Sectors of the auto repair industry continue efforts to pass legislation that would restrict consumer options regarding auto repair and deliberately limit the information insurers can make available to consumers, thereby impairing the ability of consumers to make informed decisions on repairing their vehicles. Some proposals include language that may impose excessive restrictions on insurers’ constitutionally protected commercial free speech. While the auto repair industry seems to largely be pursuing a litigation agenda, there were legislative efforts in several states in 2014 to attack insurers' ability to contract with a network of repair shops and parts ordering platforms. For example, Minnesota House File 2690 would have prohibited an insurer from specifying the use of specific vendors, distributors, manufacturers, suppliers, business platforms, or internal processes in contractual agreements with repair shops. Connecticut, Maryland, and Rhode Island will remain major battle grounds next year over customer choice in auto repair.
Over the past two years, the insurance industry has enjoyed some success in shepherding adoption of legislation allowing for the proof of insurance by use of an electronic device as well as proposals allowing for the electronic distribution of notices as well as language providing insurers with the ability to provide policy forms to customers electronically. That said much work remains to be done.
Targets of Opportunity:
Over the past three years, the business-community has had some success combatting unscrupulous home repair contractors who try to dupe consumers following hail and wind storms. Thanks in part to NAMIC, 20 states have passed legislation to protect consumers from fly-by-night contractors. In 2011, Georgia, Illinois, Minnesota, Missouri, Nebraska, and Oklahoma adopted proposals. In 2012, Alabama, Arizona, Indiana, Iowa, Kentucky, Louisiana, South Dakota, and Tennessee adopted proposals. In 2013, proposals were adopted in Arkansas, South Carolina, Utah, and Wisconsin. This year, legislation was adopted in Mississippi and South Carolina.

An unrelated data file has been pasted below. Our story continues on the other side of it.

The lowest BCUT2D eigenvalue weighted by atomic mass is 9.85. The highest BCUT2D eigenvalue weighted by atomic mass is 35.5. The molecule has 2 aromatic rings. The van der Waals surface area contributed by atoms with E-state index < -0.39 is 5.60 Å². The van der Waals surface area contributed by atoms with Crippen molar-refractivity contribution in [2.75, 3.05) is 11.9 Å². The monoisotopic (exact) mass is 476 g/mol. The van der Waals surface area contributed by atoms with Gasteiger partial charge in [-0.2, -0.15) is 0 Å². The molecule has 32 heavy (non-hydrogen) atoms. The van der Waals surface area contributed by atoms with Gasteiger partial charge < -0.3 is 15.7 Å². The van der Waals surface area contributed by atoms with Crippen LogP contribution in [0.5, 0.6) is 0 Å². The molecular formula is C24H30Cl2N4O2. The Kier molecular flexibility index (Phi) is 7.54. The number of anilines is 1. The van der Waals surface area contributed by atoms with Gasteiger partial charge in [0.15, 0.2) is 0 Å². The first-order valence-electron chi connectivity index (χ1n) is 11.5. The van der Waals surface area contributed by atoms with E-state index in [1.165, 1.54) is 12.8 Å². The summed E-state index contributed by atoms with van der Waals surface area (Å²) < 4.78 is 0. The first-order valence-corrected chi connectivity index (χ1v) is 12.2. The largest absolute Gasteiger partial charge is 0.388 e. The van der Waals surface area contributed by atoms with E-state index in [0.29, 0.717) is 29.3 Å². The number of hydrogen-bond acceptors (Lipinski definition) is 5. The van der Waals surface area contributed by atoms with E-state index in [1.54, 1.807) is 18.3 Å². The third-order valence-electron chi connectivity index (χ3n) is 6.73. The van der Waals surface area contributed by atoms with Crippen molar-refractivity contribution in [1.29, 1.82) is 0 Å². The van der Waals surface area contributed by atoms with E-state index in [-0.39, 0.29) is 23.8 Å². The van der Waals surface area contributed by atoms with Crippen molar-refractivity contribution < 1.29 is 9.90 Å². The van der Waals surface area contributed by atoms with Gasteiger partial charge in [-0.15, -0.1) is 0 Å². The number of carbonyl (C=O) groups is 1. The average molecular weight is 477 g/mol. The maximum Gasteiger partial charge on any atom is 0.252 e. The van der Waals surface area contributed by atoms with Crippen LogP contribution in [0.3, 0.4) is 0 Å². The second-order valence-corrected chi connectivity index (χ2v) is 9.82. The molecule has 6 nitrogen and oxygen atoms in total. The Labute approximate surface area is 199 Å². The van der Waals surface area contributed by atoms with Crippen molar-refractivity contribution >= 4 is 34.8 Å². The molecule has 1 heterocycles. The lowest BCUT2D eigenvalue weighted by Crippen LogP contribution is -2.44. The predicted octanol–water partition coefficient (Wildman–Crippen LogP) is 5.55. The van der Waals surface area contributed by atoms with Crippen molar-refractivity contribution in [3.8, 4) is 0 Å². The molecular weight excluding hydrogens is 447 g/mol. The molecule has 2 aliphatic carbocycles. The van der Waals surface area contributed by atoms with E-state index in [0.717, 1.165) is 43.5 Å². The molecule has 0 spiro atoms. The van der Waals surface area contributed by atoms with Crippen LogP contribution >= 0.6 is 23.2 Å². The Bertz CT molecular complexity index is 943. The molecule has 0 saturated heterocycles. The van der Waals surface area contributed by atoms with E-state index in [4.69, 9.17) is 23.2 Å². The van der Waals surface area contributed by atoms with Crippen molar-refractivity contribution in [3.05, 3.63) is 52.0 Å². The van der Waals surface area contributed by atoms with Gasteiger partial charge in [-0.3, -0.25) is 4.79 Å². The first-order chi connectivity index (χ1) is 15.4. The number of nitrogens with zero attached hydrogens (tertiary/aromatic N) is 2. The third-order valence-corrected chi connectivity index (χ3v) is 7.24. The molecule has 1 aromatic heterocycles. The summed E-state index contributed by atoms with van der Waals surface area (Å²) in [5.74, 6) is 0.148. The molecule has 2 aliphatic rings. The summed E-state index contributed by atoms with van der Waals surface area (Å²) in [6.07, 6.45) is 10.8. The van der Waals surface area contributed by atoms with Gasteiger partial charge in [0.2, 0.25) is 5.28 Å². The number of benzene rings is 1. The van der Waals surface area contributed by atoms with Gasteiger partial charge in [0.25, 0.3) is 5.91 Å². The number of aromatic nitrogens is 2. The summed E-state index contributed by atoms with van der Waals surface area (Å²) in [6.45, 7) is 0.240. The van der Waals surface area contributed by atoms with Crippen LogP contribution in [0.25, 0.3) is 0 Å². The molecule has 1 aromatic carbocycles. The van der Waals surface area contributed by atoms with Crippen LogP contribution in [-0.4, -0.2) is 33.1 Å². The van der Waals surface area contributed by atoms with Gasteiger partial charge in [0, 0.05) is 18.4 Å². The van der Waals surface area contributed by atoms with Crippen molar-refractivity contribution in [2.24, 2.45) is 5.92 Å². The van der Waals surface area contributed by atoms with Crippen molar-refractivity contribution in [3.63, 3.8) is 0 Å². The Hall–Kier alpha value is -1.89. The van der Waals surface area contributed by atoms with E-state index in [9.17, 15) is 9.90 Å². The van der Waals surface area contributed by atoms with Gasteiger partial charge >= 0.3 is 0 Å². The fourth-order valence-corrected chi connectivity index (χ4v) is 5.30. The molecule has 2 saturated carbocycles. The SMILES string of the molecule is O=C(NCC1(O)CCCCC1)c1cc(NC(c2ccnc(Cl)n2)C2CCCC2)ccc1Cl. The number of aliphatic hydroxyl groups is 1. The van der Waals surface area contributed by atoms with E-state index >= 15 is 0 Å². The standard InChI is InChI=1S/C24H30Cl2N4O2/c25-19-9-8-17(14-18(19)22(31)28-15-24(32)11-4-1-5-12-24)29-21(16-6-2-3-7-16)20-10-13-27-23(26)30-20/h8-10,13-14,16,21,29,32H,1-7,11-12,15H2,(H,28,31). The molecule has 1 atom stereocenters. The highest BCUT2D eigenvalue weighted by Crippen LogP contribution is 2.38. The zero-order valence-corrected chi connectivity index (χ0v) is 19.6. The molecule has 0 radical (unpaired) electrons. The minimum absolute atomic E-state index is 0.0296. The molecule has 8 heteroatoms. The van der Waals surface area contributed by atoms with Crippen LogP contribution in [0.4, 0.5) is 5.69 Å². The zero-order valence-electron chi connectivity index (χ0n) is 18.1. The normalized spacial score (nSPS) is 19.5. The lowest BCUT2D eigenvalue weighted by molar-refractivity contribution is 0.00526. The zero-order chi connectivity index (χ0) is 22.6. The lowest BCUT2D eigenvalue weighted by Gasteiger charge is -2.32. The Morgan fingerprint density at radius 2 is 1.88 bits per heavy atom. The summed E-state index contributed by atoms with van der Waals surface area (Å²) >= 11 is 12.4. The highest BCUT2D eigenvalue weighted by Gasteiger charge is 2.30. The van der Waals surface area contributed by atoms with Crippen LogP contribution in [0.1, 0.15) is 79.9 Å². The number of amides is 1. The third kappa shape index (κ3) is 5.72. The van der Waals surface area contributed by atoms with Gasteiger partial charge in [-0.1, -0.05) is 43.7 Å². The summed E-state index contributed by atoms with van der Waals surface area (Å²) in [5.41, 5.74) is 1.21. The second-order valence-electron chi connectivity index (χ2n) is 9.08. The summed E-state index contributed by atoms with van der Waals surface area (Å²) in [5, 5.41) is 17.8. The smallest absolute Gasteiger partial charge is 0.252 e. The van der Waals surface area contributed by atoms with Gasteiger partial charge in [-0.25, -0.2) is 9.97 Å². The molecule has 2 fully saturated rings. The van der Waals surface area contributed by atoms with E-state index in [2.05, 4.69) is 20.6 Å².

To date, cash-strapped municipalities in at least 34 states currently charge for accident response fees or are considering ordinances to allow for such fees. NAMIC views these fees as a form of double taxation applied only to law abiding citizens who carry insurance. Currently, 12 states – Alabama, Arizona, Florida, Georgia, Indiana, Kansas, Louisiana, Missouri, Oklahoma, Pennsylvania, Tennessee, and Utah – prohibit the collection of accident response fees. Legislation to ban these fees was introduced but not adopted this year in Massachusetts and New Jersey.
NAMIC will continue to watch out for attempts by state legislators to increase insurer tax burden in order to sure-up state pension funds and other state obligations. As needed, NAMIC will continue efforts to educate legislators about the impact such efforts could have on insurance premiums.
NAMIC is focusing on targeted areas for reform. Areas of emphasis for next year will remain drug repackaging, opioid abuse, and fee schedules. Florida and Hawaii enacted proposals this year to regulate the practice of drug repackaging. We will also closely monitor any additional attempts made by a large broker to become the administrator of state worker’s comp assigned risk pools.
Currently, some legislators working through NCOIL are meeting with regulators at the NAIC to pursue some market conduct reforms. Progress of this group is slow, but NAMIC will continue to pursue reform where possible. The NAIC is going to unveil a new market conduct accreditation proposal later in 2014 and that effort will last well into 2015.
NAMIC is working in concert with member companies to reform or repeal broken no-fault auto insurance systems in states where the environment is ripe for real reform. NAMIC continues to work with industry advocates, regulators, and legislators in Michigan in an effort to reform that state’s no-fault system. We also continue to work with industry partners to enact reforms in other states as needed.
NAMIC has assisted farm mutual member companies in several states during the past few years with revising their governing statutes. Although enactments have varied from state to state, most allow for new geographic territory for farm mutual companies and eliminate outdated and sometimes contradictory sections of the code. Progressive proposals that will help ensure the future viability of farm mutual companies were adopted this year in Illinois, Missouri, and South Dakota.
Posted: Wednesday, June 27, 2012 2:09:57 PM. Modified: Wednesday, February 11, 2015 3:46:55 PM.